Organic Gardening
Insect Glossary U-Z

Organic gardening Insectipedia insect glossary U-Z is a free resource of garden insects, insect terms, and helpful information.


Vegetable crop

Classification of vegetables is based on use and botany

See also Growing Vegetables

Bulb

Bunching Onions
Garlic
Leeks
Onions
Shallots
Torpedo Onions

Cole

All are members of Bassisca family or related crops.
Broccoli
Brussels Sprouts
Cabbage
Cauliflower
Chinese Cabbage

Cucurbits

Crookneck Squash
Cucumbers
Melons
Patty Pan Squash
Pumpkins
Watermelon
Winter Squash
Zucchini Squash

Fleshy Fruits

Bell Peppers
Cayenne Peppers
Eggplant
Okra
Tomatoes

Grains

Sweet Corn

Perennials

Those plants that grow back year after year for three or more years.
Asparagus
Basil
Rhubarb

Legume

Bush Beans
Bush Lima Beans
Bush Peas
Pole Beans
Pole Lima Beans
Pole Peas

Roots

Fleshy taproot
Beets
Black Salsify
Burdock
Carrots
Celery
Cylindra Beets
Horseradish
Mangels
Parsnips
Radishes
Rutabagas
Salsify
Turnips

Lateral root

Irish Potatoes
Jerusalem Artichoke
Sweet Potatoes

Salad and Greens

Collard Greens
Head Lettuce
Kale
Kohlrabi
Leaf Lettuce
Mustard Greens
New Zealand Spinach
Parsley
Spinach
Swiss Chard

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Vertex

The vertex is the top of the head, between and behind the eyes.


vespid

The vespid wasps are medium to large in size, usually black and yellow or black and white. Most of the vespids are solitary wasps


Whipscorpions

Predaceous, mainly nocturnal. It can pinch, but injects no toxins.


wilting

It's important to look for signs of insect attack in your organic garden. The signs may show up as leaf or foliage damage. Types of leaf damage are:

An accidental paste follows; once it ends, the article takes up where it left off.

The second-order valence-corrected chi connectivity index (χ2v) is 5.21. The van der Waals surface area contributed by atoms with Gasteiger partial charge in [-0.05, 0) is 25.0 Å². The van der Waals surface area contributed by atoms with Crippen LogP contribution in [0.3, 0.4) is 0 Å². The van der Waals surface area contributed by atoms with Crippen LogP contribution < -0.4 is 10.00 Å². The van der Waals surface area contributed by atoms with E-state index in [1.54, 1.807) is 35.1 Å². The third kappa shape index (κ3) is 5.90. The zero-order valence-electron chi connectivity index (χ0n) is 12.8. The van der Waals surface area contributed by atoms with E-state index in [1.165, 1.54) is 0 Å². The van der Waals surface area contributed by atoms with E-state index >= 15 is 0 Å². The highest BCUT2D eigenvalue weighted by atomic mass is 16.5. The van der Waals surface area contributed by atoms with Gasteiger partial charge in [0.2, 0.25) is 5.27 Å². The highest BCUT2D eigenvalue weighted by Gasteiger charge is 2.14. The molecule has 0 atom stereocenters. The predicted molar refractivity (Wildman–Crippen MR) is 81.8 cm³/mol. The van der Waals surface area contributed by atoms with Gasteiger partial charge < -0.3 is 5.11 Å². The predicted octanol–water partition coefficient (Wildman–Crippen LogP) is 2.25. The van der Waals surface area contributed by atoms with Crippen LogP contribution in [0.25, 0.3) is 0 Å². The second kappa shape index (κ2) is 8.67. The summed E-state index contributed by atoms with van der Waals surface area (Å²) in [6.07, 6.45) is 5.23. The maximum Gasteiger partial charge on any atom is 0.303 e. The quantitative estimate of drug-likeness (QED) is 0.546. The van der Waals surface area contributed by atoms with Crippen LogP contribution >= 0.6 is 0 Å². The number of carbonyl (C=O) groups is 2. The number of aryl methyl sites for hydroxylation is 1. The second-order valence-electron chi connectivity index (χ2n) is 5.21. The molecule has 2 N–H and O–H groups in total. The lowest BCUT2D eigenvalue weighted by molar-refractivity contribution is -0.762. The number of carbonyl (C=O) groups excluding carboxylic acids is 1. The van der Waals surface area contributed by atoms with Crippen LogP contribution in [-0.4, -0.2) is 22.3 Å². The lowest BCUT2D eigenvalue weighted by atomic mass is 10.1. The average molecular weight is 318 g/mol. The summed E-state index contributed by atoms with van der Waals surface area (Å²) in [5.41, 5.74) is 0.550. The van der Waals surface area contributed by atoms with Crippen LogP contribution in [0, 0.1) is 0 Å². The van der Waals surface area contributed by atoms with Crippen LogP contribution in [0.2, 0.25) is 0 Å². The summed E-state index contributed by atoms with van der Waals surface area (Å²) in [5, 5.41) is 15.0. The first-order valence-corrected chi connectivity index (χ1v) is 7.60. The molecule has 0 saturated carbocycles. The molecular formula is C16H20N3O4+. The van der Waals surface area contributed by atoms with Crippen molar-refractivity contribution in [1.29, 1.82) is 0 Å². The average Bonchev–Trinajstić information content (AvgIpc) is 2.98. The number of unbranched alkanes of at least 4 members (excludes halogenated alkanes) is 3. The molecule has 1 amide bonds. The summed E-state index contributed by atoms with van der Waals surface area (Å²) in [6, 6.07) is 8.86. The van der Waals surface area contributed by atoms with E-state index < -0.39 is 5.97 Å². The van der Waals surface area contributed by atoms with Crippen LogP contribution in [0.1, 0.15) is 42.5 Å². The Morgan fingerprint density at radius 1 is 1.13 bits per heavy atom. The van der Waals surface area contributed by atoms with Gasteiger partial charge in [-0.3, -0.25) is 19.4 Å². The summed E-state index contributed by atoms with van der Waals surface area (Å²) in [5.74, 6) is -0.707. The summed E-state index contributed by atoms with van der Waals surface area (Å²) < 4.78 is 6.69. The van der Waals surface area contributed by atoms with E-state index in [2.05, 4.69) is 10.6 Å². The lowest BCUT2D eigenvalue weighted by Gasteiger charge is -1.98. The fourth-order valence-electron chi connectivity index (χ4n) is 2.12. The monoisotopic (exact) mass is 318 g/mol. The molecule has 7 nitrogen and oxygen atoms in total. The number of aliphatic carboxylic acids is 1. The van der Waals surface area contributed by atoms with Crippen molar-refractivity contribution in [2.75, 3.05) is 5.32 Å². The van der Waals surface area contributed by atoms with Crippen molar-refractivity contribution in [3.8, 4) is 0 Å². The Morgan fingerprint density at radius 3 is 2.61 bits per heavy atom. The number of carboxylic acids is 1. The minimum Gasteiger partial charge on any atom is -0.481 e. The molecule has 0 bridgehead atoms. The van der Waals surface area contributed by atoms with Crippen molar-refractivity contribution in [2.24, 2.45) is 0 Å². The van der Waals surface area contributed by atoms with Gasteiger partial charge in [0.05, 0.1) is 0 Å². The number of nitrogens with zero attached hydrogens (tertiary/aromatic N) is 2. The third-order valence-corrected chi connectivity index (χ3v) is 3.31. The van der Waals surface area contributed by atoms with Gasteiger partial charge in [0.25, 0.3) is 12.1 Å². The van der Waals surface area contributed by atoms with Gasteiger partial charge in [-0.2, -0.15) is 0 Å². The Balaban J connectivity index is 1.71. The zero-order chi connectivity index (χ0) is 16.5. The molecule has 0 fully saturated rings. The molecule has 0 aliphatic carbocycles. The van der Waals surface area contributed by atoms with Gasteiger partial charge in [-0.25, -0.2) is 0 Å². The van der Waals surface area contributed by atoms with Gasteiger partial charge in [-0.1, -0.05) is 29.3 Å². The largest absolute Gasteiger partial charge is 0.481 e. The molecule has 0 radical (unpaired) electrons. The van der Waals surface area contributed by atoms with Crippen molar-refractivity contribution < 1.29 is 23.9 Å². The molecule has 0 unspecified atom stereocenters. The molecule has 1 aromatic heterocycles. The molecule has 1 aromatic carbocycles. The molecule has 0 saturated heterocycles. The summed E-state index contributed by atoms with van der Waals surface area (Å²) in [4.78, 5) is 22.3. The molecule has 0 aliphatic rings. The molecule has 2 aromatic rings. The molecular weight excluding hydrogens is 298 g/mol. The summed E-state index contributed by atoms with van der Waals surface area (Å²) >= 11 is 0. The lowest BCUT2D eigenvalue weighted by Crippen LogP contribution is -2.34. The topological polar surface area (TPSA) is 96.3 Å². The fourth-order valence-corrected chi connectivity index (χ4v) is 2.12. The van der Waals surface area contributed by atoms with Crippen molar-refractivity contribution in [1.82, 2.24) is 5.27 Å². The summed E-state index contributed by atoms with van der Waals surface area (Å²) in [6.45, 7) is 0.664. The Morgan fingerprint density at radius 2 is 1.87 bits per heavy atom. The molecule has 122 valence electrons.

1. Leaves chewed from outside edge
  2. Leaves with speckles or spots and may be chewed
  3. Leaves are chewed in the inside
  4. Leaves may be wilting and discolored
  5. Leaves are curling
  6. Leaves are skeletonized
  7. Leaves have tunnel marks
  8. Leaves may be surrounded in webs

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wings

The success of insects as a terrestrial invertebrate is partly due to their flying capability. Generally, adult insects have two pairs of wings articulating with the thorax. The forewings are often hardened and are used to protect the hind wings.

In various insect groups, the wings are modified for sound production even though they are no longer used for flight.


workers

All ants are social and live in colonies, usually in the ground or in rooting wood. There are three distinct castes: workers, females, and males.

The workers enlarge and repair the nest, defend the colony against attack, forage, and care for the young and the queen. The males have only one function, to mate with the unfertilized females. The queens are distinguished by their larger bodies and huge abdomen.

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wormwood

Wormwood (Artemisa absinthium and A. cineraria) will repel Slugs and Snails, Flea Beetles and many adult months. It can be used as a tea sprayed on the leaves, ground, or planted nearby.

Wormwood should not be grown next to organic garden crops, because of its growth retarding compounds, especially in years of heavy rains. If you are going to use wormwood, plant it on the outer fringes of your organic garden.

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Wormwood spray

Wormwood sprayed on the ground in the fall and spring will discourage slugs.


Zinc (Zn)

Zinc is essential from early plant growth through maturity. Corn and other vegetables especially require it for proper enzyme function. There is a relationship between zinc, phosphorus, and nitrogen, which seems to function in the early part of the season supporting the development of strong root growth. It appears that all three of these minerals function best when a balanced supply of each exists in the soil.

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